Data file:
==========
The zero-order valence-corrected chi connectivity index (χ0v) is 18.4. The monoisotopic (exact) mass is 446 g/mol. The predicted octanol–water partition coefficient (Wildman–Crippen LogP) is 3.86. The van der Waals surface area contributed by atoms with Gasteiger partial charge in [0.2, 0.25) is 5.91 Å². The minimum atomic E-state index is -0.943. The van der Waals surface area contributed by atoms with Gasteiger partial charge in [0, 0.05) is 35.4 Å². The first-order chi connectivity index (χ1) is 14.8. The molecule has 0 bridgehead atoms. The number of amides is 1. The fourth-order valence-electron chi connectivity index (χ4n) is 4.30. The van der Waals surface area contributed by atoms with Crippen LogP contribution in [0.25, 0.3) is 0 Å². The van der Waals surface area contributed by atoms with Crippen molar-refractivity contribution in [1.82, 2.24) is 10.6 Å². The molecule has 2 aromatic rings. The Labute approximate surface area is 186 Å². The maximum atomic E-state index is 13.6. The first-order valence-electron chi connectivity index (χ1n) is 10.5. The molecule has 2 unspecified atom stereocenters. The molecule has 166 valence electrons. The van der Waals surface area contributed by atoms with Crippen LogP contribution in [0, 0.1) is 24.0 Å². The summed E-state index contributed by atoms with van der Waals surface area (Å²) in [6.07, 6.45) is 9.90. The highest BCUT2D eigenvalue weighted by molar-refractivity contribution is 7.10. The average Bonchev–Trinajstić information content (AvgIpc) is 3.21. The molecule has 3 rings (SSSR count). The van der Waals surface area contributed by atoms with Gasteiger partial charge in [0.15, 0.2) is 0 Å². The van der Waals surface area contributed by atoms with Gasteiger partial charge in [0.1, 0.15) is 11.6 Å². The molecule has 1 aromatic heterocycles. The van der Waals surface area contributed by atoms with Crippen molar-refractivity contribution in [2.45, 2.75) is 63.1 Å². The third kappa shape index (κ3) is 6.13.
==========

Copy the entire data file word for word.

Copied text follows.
The zero-order valence-corrected chi connectivity index (χ0v) is 18.4. The monoisotopic (exact) mass is 446 g/mol. The predicted octanol–water partition coefficient (Wildman–Crippen LogP) is 3.86. The van der Waals surface area contributed by atoms with Gasteiger partial charge in [0.2, 0.25) is 5.91 Å². The minimum atomic E-state index is -0.943. The van der Waals surface area contributed by atoms with Gasteiger partial charge in [0, 0.05) is 35.4 Å². The first-order chi connectivity index (χ1) is 14.8. The molecule has 0 bridgehead atoms. The number of amides is 1. The fourth-order valence-electron chi connectivity index (χ4n) is 4.30. The van der Waals surface area contributed by atoms with Crippen LogP contribution in [0.25, 0.3) is 0 Å². The van der Waals surface area contributed by atoms with Crippen molar-refractivity contribution in [1.82, 2.24) is 10.6 Å². The molecule has 2 aromatic rings. The Labute approximate surface area is 186 Å². The maximum atomic E-state index is 13.6. The first-order valence-electron chi connectivity index (χ1n) is 10.5. The molecule has 2 unspecified atom stereocenters. The molecule has 166 valence electrons. The van der Waals surface area contributed by atoms with Crippen LogP contribution in [0, 0.1) is 24.0 Å². The summed E-state index contributed by atoms with van der Waals surface area (Å²) in [6.07, 6.45) is 9.90. The highest BCUT2D eigenvalue weighted by molar-refractivity contribution is 7.10. The average Bonchev–Trinajstić information content (AvgIpc) is 3.21. The molecule has 3 rings (SSSR count). The van der Waals surface area contributed by atoms with Gasteiger partial charge in [0.15, 0.2) is 0 Å². The van der Waals surface area contributed by atoms with Gasteiger partial charge in [0.1, 0.15) is 11.6 Å². The molecule has 1 aromatic heterocycles. The van der Waals surface area contributed by atoms with Crippen molar-refractivity contribution in [2.45, 2.75) is 63.1 Å². The third kappa shape index (κ3) is 6.13.